Meet Larrissa & Ashlan

Celebrating AANHPI Heritage Month by highlighting our staff.

We asked our staff to reflect on thier intersectional identities as women and AANHPI. Here's what they shared with us.

What inspires you about Xcelerate's work/mission?

Larrissa: What’s not to be inspired by? It’s women lifting up women. It’s a community that understands that we go further when we support each other and share knowledge and resources. I love when women realize the hardships they face as an isolated business owner can feel lightened when surrounded by a community of like-minded friendly folks. I am truly so inspired by the encouragement, creativity, connection, and collaboration I so often see.

Ashlan: As a woman business owner, I resonate with Xcelerate's mission to help women overcome the systemic barriers and obstacles to business success and build our own economic power and generational wealth. Having coaches, mentors, and technical assistance programs during my journey as a business owner has helped me to navigate growing and scaling my own business to where it is today. I hope through my work in communications and as a coach with Xcelerate that I can assist even more women with achieving their business goals and dreams of financial independence and freedom.

How has your identity as a woman and any and all other intersectional identities impacted your career journey? 

Larrissa: Oof, what a loaded question. I grew up as a first generation Asian-American in an immigrant household that modeled a very hard-working and self-sacrificing culture. I’ve found that I have this underlying need to prove myself, people please, and be of service to others. These are traits already stereotypically associated with women, but they are also amplified by being an Asian woman. It doesn’t help that I’ve tended to work in start-up cultures in my early career that have capitalized on my work ethic and need to prove myself. I’ve often felt tokenized and as if I speak for all people of color when asked for my input on diversity, equity, and inclusion, and there is indeed a wrong answer that people do not want to hear. It’s tiring to have to constantly advocate for yourself and feel like you represent your community at large while also trying to navigate your own career. I’m grateful to currently work in a space where all intersections of my identity are valued and heard, and that’s why it's so important for me to help women who experience similar things now.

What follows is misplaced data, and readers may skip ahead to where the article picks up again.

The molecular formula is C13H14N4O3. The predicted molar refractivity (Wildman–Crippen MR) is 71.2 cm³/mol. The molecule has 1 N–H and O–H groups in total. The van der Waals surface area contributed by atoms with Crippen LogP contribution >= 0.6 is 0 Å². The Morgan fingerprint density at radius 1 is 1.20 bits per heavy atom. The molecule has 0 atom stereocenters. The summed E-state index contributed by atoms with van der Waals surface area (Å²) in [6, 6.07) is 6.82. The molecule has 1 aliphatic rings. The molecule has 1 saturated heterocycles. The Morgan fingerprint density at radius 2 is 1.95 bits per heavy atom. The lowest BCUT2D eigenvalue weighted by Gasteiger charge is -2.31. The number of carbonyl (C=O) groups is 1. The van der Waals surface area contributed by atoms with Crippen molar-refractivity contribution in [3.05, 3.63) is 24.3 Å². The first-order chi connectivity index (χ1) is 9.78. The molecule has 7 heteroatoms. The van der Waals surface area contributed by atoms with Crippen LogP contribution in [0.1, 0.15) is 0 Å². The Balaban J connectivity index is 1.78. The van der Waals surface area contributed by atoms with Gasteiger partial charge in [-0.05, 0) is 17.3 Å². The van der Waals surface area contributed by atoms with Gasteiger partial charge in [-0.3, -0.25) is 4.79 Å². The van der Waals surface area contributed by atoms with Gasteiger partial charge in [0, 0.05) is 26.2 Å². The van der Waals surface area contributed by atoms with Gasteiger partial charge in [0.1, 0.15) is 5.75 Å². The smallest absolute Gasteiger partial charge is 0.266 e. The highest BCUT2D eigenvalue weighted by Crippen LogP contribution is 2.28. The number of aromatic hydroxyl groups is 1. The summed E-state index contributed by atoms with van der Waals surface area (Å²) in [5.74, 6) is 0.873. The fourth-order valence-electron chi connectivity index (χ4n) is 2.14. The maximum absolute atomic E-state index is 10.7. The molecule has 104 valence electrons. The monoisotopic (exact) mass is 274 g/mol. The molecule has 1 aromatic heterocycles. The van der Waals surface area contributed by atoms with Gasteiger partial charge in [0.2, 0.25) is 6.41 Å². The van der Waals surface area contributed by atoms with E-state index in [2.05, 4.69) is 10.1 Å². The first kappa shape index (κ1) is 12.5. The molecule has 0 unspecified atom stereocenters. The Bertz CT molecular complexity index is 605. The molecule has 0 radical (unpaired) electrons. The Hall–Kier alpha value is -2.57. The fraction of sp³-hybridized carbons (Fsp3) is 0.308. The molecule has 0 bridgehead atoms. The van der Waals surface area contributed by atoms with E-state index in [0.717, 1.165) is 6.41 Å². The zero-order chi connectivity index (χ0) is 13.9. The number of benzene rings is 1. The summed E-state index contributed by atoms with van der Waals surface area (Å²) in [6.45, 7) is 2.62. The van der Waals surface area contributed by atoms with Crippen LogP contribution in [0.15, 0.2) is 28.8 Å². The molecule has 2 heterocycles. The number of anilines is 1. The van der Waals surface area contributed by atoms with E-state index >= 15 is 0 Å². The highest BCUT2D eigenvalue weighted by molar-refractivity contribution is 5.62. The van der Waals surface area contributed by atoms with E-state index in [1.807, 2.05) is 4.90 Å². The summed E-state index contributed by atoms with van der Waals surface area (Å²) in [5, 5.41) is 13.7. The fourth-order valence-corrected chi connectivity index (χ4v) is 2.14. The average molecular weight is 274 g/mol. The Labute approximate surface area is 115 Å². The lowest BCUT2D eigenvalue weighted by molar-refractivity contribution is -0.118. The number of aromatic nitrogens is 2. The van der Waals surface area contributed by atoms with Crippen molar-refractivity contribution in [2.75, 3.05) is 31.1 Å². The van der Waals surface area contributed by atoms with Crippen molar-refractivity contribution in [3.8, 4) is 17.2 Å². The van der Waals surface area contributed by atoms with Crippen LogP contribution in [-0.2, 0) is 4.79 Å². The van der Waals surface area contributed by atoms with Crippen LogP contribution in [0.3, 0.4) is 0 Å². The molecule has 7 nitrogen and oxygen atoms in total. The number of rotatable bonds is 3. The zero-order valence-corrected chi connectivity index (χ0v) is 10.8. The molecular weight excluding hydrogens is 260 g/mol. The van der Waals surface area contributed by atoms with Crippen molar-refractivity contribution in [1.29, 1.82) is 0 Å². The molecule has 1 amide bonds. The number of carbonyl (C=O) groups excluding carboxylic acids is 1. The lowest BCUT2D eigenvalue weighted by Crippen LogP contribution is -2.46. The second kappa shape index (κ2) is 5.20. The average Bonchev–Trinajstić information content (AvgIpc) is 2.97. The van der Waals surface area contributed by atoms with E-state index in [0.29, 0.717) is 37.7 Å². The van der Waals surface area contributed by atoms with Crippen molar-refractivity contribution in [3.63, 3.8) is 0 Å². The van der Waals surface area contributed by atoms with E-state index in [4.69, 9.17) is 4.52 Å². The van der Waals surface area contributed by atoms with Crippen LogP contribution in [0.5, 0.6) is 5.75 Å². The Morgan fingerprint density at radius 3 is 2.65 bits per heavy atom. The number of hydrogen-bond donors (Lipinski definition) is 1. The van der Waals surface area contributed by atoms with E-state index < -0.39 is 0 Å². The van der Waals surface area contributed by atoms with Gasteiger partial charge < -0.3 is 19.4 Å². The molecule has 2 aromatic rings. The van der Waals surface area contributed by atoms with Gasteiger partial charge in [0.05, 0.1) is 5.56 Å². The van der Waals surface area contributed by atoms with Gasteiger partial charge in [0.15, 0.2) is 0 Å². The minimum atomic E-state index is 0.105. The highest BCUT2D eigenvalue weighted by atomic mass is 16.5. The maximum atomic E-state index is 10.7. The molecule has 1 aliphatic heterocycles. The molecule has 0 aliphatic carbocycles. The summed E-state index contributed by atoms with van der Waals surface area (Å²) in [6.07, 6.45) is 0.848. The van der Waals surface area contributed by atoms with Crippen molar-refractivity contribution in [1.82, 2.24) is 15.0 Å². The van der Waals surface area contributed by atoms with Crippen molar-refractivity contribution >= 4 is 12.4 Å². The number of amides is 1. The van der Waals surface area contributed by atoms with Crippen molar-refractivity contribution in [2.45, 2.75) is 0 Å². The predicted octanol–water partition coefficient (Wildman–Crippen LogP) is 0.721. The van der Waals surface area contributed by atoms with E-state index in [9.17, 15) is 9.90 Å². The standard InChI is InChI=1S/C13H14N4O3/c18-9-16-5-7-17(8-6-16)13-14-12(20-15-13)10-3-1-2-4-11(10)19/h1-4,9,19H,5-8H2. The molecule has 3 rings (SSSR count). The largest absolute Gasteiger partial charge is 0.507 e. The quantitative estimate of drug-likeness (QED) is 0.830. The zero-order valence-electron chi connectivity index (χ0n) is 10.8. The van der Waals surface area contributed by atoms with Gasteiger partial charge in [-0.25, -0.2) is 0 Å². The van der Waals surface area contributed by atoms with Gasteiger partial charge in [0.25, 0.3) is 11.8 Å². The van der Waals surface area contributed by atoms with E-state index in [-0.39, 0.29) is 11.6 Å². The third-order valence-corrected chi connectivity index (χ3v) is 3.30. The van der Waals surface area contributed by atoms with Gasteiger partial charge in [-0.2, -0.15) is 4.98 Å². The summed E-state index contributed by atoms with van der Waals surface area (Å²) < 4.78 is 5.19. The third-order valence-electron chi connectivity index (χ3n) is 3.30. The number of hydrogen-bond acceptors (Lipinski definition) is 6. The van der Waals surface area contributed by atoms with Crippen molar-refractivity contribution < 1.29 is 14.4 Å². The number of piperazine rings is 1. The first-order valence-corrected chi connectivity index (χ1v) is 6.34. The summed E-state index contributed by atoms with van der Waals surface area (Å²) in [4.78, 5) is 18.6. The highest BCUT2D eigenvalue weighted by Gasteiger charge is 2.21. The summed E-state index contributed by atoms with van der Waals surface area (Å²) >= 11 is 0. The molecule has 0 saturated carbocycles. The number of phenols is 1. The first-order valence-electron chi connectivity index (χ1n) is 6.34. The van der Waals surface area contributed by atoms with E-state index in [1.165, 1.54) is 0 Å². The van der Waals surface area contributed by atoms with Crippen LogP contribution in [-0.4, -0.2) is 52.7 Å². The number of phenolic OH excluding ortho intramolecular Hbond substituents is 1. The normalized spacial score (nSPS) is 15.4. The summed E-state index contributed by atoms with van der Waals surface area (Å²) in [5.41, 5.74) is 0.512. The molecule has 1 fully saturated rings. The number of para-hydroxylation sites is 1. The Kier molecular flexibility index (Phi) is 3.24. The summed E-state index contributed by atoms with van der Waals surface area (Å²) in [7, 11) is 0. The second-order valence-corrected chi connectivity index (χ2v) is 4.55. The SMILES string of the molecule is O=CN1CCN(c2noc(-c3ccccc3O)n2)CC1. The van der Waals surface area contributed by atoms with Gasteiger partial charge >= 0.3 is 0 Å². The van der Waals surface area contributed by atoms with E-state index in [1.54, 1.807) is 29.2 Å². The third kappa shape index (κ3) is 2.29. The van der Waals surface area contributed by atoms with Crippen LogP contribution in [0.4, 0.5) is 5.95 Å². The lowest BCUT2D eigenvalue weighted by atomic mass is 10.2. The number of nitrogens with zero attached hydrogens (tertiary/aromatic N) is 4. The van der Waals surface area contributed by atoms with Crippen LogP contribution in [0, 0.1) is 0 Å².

Ashlan: My identity as a Native Hawaiian, Filpino, and Japanese mixed race woman, has often had me feeling like I am not "Asian" enough or just completely misidentified as Latinx. Hearing things like "Where are you from" and needing to explain my origins as born in Hawaii and a U.S. Citizen after moving to the U.S. mainland showed me that I was thought of as "other" in career spaces. As I continued to move through multiple industries – advertising agencies, corporate America, and nonprofits – my identity as a woman created barriers. Being passed over for promotions because of assumptions about wanting to stay close to my partner after we were married, to being asked when I would be having children as if that was an important life decision that would impact my work. Ultimately, these types of microaggressions inspired me to create my own company. Now as a business owner, I'm building a digital marketing agency with a mission, culture, and policies of a workplace that I would truly want to work at.

If you could pick any superpower, what would it be and why? 

Larrissa: The ability to sleep restfully anytime and anywhere. Restful sleep is freaking magic for the mind and body - I feel like an actual superhero when I am well rested; I am alert, kind, caring, energetic, and overall more alive.

Ashlan: Flying or teleportation. I love to travel, however, sitting on a long flight to get somewhere is not my favorite thing in the world. It would be nice to quickly get to more sunny places around the world.

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